2 Timothy

A verse-by-verse exegetical commentary on the New Testament Greek text


In the fourth century Thomas Aquinas referred to first Timothy as a "pastoral textbook." The description stuck, particularly as first and second Timothy and Titus give practical advice on running a church. So, these three letters, purportedly from the hand of Paul the apostle, came to be called the Pastoral Epistles. They are different from Paul's other letters in that they are addressed to individual church leaders, rather than the church as a whole. They are more practical, rather than theological, devoid of the powerful emotion that drove Paul's earlier letters. None-the-less, these three letters have had a mighty impact on the shaping of Christian ministry. Just a glance at the Ordinal in the Prayer Book of the Church of England / Anglican Church shows how the Pastoral epistles have guided ministry expectations. So, Paul's advice to bishops and elders became the church's advice to bishops, priests and deacons. Of course, Paul's "bishop" is not necessarily a diocesan bishop but the chief minister in a congregation of believers. Either way, the advice still applies. Sound advice for a Christian minister is also sound advice for all.

The structure of 2 Timothy

1. Introduction

i] Salutation and thanksgiving, 1:1-5

ii] An exhortation to boldness and faithfulness, 1:6-14

iii] Personal news, 1:15-18

2. Paul's charge to Timothy, 2:1-4:5

i] A call to dedication and faithfulness, 2:1-13

a) Serving with dedication, 2:1-7

b) The reasons for holding firm, 2:8-13

ii] Confronting the false teachers at Ephesus, 2:14-26

iii] An eschatological perspective of the heresy facing Timothy, 3:1-9

iv] Standing against the heresy in the example set by Paul, 3:10-17

v] The final charge - do the work of an evangelist, 4:1-5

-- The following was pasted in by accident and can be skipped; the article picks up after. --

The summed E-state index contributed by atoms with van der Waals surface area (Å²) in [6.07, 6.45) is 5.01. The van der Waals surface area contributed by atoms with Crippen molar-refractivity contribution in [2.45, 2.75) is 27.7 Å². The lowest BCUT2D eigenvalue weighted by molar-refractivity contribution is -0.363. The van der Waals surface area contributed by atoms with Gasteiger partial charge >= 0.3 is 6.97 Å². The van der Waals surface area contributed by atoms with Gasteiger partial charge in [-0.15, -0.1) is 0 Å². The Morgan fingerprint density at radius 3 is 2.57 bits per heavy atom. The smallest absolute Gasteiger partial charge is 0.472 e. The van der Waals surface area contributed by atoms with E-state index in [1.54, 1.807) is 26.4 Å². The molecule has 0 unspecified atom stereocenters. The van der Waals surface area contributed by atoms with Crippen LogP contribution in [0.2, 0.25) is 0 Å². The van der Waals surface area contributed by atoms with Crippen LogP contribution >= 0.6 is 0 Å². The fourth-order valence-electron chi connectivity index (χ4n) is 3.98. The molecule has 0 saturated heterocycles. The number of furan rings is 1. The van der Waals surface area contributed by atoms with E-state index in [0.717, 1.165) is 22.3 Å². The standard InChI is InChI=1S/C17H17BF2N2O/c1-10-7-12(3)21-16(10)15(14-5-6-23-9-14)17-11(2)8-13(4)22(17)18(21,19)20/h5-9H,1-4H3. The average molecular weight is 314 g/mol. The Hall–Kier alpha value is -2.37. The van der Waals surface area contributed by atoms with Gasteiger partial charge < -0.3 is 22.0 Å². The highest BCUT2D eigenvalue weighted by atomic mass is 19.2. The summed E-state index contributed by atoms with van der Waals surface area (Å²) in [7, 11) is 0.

3. Personal information, commission and greetings, 4:6-22

i] Paul's testimony, 4:6-8

ii] Personal instructions, 4:9-15

iii] Paul's continuing confidence in the Lord despite his present difficulties, 4:16-18

iv] Final greetings and blessing, 4:19-22

Authorship, Dating, Purpose and Key Issues

See 1 Tmothy, Introduction.


2 Timothy has a different feel to it. It is less miscellaneous and more unified than 1 Timothy. There are no new themes or issues covered in this letter that have not already been covered in 1 Timothy, but there is a dramatic change in the personal quality of the letter. Numerous personalities and situations are mentioned and the language used is often more vivid.

The situation in which the letter is composed is probably the driving force behind the change is style. This letter is written from prison at a time when Rome was beginning to persecute the Christian sect. The sense is that the author, presumably Paul, is facing execution with no means of escape. Only Luke is tending to his needs and it is very dangerous for anyone to associate with him. So, Paul is writing a last word to his friend and associate Timothy. In this intimate letter to his beloved son in the faith, Paul encourages Timothy to serve as a faithful Christian minister. He does so in the context of looking back on his life as an apostle and looking forward to his execution and glory.

Bibliography: Commentaries - The Pastoral Epistles

Barrett, New Clarendon, 1963. Bernard, CGTSC, 1899. D/C. Dibelius/Conzelmann, Hermeneia. Fee, NIBC. Gromacki, Baker, 1 Timothy, 1982. Guthrie, Tyndale, 1957. Hanson, NCB & CBC. Hendriksen, Banner of Truth. Houlden, Pelican, 1976, reprint TPI 1989. Johnson, Anchor. Kelly, Blacks / Harpers, 1963. Knight, NIGTC. Leaney, Torch. Leske, ChiRho. Lock, ICC, 1924/52. MacArthur, Moody. Marshall, ICC, 1999. Milne, FOB. Mounce, Word. Quinn, Titus, Anchor, 1995. Q/W. Quinn & Wacker, ECC. Rolston, Layman's. Simpson, Tyndale Press, 1954. Smith, Know your Bible 10. Stott, BST. Towner, NICNT. Wilson, Banner of Truth.


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